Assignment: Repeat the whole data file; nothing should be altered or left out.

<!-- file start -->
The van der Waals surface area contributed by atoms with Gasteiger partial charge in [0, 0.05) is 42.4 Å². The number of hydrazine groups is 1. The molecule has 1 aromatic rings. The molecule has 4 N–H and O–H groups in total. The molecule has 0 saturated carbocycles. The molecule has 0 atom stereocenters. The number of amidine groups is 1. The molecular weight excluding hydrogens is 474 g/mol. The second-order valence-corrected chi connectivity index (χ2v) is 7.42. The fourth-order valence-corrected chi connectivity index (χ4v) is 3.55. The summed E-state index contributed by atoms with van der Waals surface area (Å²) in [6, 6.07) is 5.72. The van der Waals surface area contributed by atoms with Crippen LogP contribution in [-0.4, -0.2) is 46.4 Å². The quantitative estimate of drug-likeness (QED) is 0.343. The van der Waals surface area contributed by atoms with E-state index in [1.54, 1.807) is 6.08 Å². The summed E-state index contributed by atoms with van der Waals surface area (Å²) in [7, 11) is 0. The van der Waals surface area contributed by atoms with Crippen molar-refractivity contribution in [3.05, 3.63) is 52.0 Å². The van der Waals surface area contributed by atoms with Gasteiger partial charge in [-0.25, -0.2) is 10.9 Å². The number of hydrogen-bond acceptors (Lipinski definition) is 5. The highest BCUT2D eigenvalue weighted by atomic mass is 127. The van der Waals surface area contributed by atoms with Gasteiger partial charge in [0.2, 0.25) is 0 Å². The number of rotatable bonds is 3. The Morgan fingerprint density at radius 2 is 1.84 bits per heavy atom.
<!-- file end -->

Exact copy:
The van der Waals surface area contributed by atoms with Gasteiger partial charge in [0, 0.05) is 42.4 Å². The number of hydrazine groups is 1. The molecule has 1 aromatic rings. The molecule has 4 N–H and O–H groups in total. The molecule has 0 saturated carbocycles. The molecule has 0 atom stereocenters. The number of amidine groups is 1. The molecular weight excluding hydrogens is 474 g/mol. The second-order valence-corrected chi connectivity index (χ2v) is 7.42. The fourth-order valence-corrected chi connectivity index (χ4v) is 3.55. The summed E-state index contributed by atoms with van der Waals surface area (Å²) in [6, 6.07) is 5.72. The van der Waals surface area contributed by atoms with Crippen LogP contribution in [-0.4, -0.2) is 46.4 Å². The quantitative estimate of drug-likeness (QED) is 0.343. The van der Waals surface area contributed by atoms with E-state index in [1.54, 1.807) is 6.08 Å². The summed E-state index contributed by atoms with van der Waals surface area (Å²) in [7, 11) is 0. The van der Waals surface area contributed by atoms with Crippen molar-refractivity contribution in [3.05, 3.63) is 52.0 Å². The van der Waals surface area contributed by atoms with Gasteiger partial charge in [-0.25, -0.2) is 10.9 Å². The number of hydrogen-bond acceptors (Lipinski definition) is 5. The highest BCUT2D eigenvalue weighted by atomic mass is 127. The van der Waals surface area contributed by atoms with Gasteiger partial charge in [0.2, 0.25) is 0 Å². The number of rotatable bonds is 3. The Morgan fingerprint density at radius 2 is 1.84 bits per heavy atom.